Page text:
Tuesday, October 02, 2007


OK I ordered ordered Fiber Optic ISP and Cancelled AOL after just shy of 30 Years...WHOOOAAA! I didn't think I was on the web that long. It was like yesterday with my brothers trying to get a 6502 chip to respond.

Tape storage systems that stretched and you went through hell trying to retrieve the data. Using CPM80 to get systems up and running before Bill Gates bought it from the author and sold it to his mother's workplace making billions since then.

But it was cool writing your own programs and teaming up to figure out how to do things.

My brother built his own rs232 port to get peripherals linked in.

$1,000 per meg of storage on a hard drive when the price came down and memory that was $150.00 to got to 32 K of RAM!!!

My first 8088 then 286 and so fourth. I remember typing a program in to the system and after a week of typing code I jumped for joy, kicking the plug out and loosing everything I got.

My first disc drive was $300.00 from a friend with a switch he put in two read both sides of the disc...That means I had a whopping 720k of space on my drive.

going to a blazing speed of true 8 megahertz clock speed with my Evergreen chip and really flying in style.

Pentiums that broke the gate at $1000.00 per unit at 90 megHZ.

Basic - Cpm80 - Dos 1.0 - MS DOS 3.3 - Dos 5.0 (My Personal favorite) - Dos 6.0 - Windows 3.1 - Windows 3.1 - Windows 95 - Windows 95b se - windows 98 - windows Milenium (Here we went backwards) Jump now to 16 bit Windows NT - 32 bit - Win 2000 pro - windows xp - VISTA! (Now we go a bit backward.

Smart People jumped on Linux and kids that got an Apple in school had their parents by those.

My goodness I seem to remember formatting my Modified Frequency Modulation (MFM) encoding hard disc by start and end, bad sectors, etc..

Anyway it was a struggle to keep those drives up and running with voltages and bad sectors cropping up on flimsy software. Thank Heavens for Peter Norton in the early years. His was the only software that truly worked. Somewhere along he line they lost it though and others stepped up to the plate.

Then the shareware, Wow that was cool. People went to those early computer shows buying software up like junkies going to the pusher man. I was one, yes. Couldn't wait to see what each author was going to do.

Anyway I see those years were spent in the world of repairs and building and learning every software under the sun. Watching the evolution and we are still some thirty years later working on bad chunky software that is prone more now to bad clusters and viruses then it ever was.

And yes Apples have been about 8 to 12% of the computer market til they crashed and Bill Gates threw some millions there way to take the heat off him. Then they used a ton of dishonest ads like the recent ones that were forced off the air in England for violating the truth in advertising laws. We in the US don't really worry about that, lying on TV is an American way of life it seems. Anyway the should be back to 12 to 16 % about now and so they don't worry about Viral attacks because they are too small for the authors to attack. Now with their guts by LinusTorvalds [pronounced LEE-nus], Linux [Pronounced LEE-nus, he named it after himself but it is so mispronounced now I guess it doesn't matter] Kernel, they are pretty secure but still closed Architecture and twice the dough for te same speed. They run windows software because their was not enough vender's to write for them for a while with such a small market. Music is primary support for Macs but television used mostly Amiga for years and most of the larger studios I worked with, used both Mac and Windows units.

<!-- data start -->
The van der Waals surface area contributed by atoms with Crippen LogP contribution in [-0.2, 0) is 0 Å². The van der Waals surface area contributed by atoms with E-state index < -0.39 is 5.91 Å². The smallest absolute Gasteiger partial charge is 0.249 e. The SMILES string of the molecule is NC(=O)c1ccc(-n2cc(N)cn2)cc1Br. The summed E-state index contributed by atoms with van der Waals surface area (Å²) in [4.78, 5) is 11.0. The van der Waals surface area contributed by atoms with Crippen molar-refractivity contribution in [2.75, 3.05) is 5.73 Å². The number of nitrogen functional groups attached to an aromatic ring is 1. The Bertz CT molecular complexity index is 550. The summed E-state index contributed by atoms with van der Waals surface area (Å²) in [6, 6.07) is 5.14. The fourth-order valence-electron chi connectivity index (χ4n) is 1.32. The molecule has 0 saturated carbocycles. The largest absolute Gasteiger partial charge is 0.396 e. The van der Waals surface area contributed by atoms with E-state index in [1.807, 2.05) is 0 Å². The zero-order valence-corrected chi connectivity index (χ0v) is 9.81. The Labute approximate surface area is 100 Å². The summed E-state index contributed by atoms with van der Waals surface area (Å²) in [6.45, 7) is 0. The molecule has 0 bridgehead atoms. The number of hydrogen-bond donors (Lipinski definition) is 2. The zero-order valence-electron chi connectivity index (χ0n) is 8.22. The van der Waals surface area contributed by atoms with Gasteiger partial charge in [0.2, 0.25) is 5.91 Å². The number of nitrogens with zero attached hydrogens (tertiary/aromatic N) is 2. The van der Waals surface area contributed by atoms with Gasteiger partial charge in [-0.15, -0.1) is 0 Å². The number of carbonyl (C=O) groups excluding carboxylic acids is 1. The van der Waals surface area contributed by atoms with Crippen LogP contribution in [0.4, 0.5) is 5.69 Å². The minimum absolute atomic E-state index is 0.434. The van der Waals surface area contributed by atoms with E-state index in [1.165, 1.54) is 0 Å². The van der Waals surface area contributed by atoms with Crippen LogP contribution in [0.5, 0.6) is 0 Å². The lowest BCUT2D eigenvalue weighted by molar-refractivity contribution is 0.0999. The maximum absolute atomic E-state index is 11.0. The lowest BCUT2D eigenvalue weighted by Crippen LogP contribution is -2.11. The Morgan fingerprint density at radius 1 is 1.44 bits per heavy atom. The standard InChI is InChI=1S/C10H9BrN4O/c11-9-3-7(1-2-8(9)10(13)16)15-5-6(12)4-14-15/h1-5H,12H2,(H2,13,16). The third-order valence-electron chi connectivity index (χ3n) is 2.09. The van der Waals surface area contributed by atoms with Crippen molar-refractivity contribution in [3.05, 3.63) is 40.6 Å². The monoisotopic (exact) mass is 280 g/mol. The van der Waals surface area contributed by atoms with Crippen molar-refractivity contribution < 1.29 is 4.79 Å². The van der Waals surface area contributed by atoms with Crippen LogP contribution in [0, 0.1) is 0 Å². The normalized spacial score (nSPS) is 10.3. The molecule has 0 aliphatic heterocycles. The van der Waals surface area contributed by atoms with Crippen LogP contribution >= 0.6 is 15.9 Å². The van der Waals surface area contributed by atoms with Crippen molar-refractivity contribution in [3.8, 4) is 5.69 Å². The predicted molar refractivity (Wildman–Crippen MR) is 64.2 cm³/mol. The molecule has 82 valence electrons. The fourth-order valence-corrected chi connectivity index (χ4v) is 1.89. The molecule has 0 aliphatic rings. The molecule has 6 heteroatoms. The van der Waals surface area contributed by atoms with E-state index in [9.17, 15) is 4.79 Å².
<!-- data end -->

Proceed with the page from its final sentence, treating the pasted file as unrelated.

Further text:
Anyway Atari would be considered the precursor to the PC crowd. Most every tech I knew over the years cut there teeth on an Atari. With their 800 computer you could actually burn 8 bit EPROMS (used for making Game cartridges). You could write your own program and put it in an EPROM.

They had user groups that flourished on the WELL and Internet. When the WWW came in thanks to Tim Lee in Cambridge (Lot of smart Guys in Cambridge, MA), People had 8086's then There 8088's, I joined with an 8086 to America online and talked with friends in Germany who where on CompuServe. I then Beta tested AOL's new venture GNN and got a lot of free time on the web. GNN had a great browser and the newest Firefox is much like it.

Anyway I am boring the pants off you so I will just say that Computers are here and they are not really going anywhere soon. Once they can get those millions of switches in a cpu to run cooler, we will be looking at multi-chip computers for a while. But once someone figures out how to make a casing that can dissipate heat super fast in a tiny footprint we will be in the true age of robots.

OK I am done rambling...


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